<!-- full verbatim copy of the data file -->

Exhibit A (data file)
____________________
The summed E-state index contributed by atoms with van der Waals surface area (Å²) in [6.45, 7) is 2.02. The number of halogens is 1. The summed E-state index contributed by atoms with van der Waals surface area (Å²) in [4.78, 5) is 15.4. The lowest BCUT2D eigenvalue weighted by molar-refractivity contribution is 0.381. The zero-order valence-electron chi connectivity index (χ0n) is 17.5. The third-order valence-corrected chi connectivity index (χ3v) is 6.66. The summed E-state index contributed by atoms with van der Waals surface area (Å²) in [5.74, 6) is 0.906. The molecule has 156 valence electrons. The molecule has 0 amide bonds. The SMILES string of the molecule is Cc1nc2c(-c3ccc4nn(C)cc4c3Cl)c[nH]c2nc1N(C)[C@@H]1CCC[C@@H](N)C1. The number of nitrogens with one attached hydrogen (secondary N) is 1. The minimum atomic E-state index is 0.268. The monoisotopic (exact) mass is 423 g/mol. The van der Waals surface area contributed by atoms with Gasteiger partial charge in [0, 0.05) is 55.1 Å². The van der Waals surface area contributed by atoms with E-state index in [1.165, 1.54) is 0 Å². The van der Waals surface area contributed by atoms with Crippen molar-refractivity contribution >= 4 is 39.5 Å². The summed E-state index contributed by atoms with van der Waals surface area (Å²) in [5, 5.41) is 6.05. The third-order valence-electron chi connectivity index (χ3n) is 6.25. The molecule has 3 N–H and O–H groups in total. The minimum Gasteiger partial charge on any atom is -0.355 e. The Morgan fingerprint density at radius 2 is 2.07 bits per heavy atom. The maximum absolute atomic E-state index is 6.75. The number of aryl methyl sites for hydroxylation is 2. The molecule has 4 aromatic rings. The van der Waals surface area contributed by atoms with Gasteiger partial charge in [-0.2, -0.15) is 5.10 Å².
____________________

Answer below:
The summed E-state index contributed by atoms with van der Waals surface area (Å²) in [6.45, 7) is 2.02. The number of halogens is 1. The summed E-state index contributed by atoms with van der Waals surface area (Å²) in [4.78, 5) is 15.4. The lowest BCUT2D eigenvalue weighted by molar-refractivity contribution is 0.381. The zero-order valence-electron chi connectivity index (χ0n) is 17.5. The third-order valence-corrected chi connectivity index (χ3v) is 6.66. The summed E-state index contributed by atoms with van der Waals surface area (Å²) in [5.74, 6) is 0.906. The molecule has 156 valence electrons. The molecule has 0 amide bonds. The SMILES string of the molecule is Cc1nc2c(-c3ccc4nn(C)cc4c3Cl)c[nH]c2nc1N(C)[C@@H]1CCC[C@@H](N)C1. The number of nitrogens with one attached hydrogen (secondary N) is 1. The minimum atomic E-state index is 0.268. The monoisotopic (exact) mass is 423 g/mol. The van der Waals surface area contributed by atoms with Gasteiger partial charge in [0, 0.05) is 55.1 Å². The van der Waals surface area contributed by atoms with E-state index in [1.165, 1.54) is 0 Å². The van der Waals surface area contributed by atoms with Crippen molar-refractivity contribution >= 4 is 39.5 Å². The summed E-state index contributed by atoms with van der Waals surface area (Å²) in [5, 5.41) is 6.05. The third-order valence-electron chi connectivity index (χ3n) is 6.25. The molecule has 3 N–H and O–H groups in total. The minimum Gasteiger partial charge on any atom is -0.355 e. The Morgan fingerprint density at radius 2 is 2.07 bits per heavy atom. The maximum absolute atomic E-state index is 6.75. The number of aryl methyl sites for hydroxylation is 2. The molecule has 4 aromatic rings. The van der Waals surface area contributed by atoms with Gasteiger partial charge in [-0.2, -0.15) is 5.10 Å².